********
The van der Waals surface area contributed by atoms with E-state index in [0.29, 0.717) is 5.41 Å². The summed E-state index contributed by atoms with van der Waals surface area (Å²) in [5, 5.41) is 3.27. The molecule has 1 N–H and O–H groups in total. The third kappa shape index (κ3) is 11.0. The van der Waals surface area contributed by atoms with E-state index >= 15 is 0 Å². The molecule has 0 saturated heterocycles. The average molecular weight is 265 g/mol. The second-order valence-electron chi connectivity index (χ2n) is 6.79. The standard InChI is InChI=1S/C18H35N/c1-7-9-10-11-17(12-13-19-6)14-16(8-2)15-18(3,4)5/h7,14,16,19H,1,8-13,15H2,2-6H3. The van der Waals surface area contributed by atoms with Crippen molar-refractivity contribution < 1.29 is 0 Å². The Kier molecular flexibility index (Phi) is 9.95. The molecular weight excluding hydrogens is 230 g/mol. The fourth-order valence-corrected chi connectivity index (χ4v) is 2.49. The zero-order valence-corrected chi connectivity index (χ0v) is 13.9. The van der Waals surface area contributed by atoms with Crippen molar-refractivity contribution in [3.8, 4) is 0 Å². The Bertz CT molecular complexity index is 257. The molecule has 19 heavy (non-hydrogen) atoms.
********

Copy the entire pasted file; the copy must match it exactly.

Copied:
The van der Waals surface area contributed by atoms with E-state index in [0.29, 0.717) is 5.41 Å². The summed E-state index contributed by atoms with van der Waals surface area (Å²) in [5, 5.41) is 3.27. The molecule has 1 N–H and O–H groups in total. The third kappa shape index (κ3) is 11.0. The van der Waals surface area contributed by atoms with E-state index >= 15 is 0 Å². The molecule has 0 saturated heterocycles. The average molecular weight is 265 g/mol. The second-order valence-electron chi connectivity index (χ2n) is 6.79. The standard InChI is InChI=1S/C18H35N/c1-7-9-10-11-17(12-13-19-6)14-16(8-2)15-18(3,4)5/h7,14,16,19H,1,8-13,15H2,2-6H3. The van der Waals surface area contributed by atoms with Crippen molar-refractivity contribution < 1.29 is 0 Å². The Kier molecular flexibility index (Phi) is 9.95. The molecular weight excluding hydrogens is 230 g/mol. The fourth-order valence-corrected chi connectivity index (χ4v) is 2.49. The zero-order valence-corrected chi connectivity index (χ0v) is 13.9. The van der Waals surface area contributed by atoms with Crippen molar-refractivity contribution in [3.8, 4) is 0 Å². The Bertz CT molecular complexity index is 257. The molecule has 19 heavy (non-hydrogen) atoms.